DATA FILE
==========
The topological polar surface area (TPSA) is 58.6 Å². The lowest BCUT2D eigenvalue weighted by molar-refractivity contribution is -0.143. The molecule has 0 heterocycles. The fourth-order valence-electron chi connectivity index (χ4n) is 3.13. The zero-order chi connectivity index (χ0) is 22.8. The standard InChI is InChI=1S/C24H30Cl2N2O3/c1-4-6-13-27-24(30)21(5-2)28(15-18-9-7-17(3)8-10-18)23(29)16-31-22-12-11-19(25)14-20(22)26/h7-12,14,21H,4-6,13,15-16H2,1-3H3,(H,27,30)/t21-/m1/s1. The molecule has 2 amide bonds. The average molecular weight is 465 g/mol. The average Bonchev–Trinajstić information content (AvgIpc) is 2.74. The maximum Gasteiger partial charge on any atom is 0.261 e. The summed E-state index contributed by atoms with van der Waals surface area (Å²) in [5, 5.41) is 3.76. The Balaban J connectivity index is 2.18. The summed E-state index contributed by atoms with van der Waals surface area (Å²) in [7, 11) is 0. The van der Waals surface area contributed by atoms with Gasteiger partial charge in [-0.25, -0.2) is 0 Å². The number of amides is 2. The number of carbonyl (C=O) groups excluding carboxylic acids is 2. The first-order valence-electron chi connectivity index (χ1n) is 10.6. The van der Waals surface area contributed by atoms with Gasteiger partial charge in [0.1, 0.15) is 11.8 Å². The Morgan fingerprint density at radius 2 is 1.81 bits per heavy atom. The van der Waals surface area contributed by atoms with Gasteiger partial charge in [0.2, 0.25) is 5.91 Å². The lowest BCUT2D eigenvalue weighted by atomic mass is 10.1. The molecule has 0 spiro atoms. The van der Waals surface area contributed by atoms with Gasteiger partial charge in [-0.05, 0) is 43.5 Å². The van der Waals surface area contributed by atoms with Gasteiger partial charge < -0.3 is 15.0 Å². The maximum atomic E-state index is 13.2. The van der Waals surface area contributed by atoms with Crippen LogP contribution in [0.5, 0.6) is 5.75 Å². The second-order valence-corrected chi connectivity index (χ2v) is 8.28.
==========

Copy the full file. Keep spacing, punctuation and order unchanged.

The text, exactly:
The topological polar surface area (TPSA) is 58.6 Å². The lowest BCUT2D eigenvalue weighted by molar-refractivity contribution is -0.143. The molecule has 0 heterocycles. The fourth-order valence-electron chi connectivity index (χ4n) is 3.13. The zero-order chi connectivity index (χ0) is 22.8. The standard InChI is InChI=1S/C24H30Cl2N2O3/c1-4-6-13-27-24(30)21(5-2)28(15-18-9-7-17(3)8-10-18)23(29)16-31-22-12-11-19(25)14-20(22)26/h7-12,14,21H,4-6,13,15-16H2,1-3H3,(H,27,30)/t21-/m1/s1. The molecule has 2 amide bonds. The average molecular weight is 465 g/mol. The average Bonchev–Trinajstić information content (AvgIpc) is 2.74. The maximum Gasteiger partial charge on any atom is 0.261 e. The summed E-state index contributed by atoms with van der Waals surface area (Å²) in [5, 5.41) is 3.76. The Balaban J connectivity index is 2.18. The summed E-state index contributed by atoms with van der Waals surface area (Å²) in [7, 11) is 0. The van der Waals surface area contributed by atoms with Gasteiger partial charge in [-0.25, -0.2) is 0 Å². The number of amides is 2. The number of carbonyl (C=O) groups excluding carboxylic acids is 2. The first-order valence-electron chi connectivity index (χ1n) is 10.6. The van der Waals surface area contributed by atoms with Gasteiger partial charge in [0.1, 0.15) is 11.8 Å². The Morgan fingerprint density at radius 2 is 1.81 bits per heavy atom. The van der Waals surface area contributed by atoms with Gasteiger partial charge in [0.2, 0.25) is 5.91 Å². The lowest BCUT2D eigenvalue weighted by atomic mass is 10.1. The molecule has 0 spiro atoms. The van der Waals surface area contributed by atoms with Gasteiger partial charge in [-0.05, 0) is 43.5 Å². The van der Waals surface area contributed by atoms with Gasteiger partial charge < -0.3 is 15.0 Å². The maximum atomic E-state index is 13.2. The van der Waals surface area contributed by atoms with Crippen LogP contribution in [0.5, 0.6) is 5.75 Å². The second-order valence-corrected chi connectivity index (χ2v) is 8.28.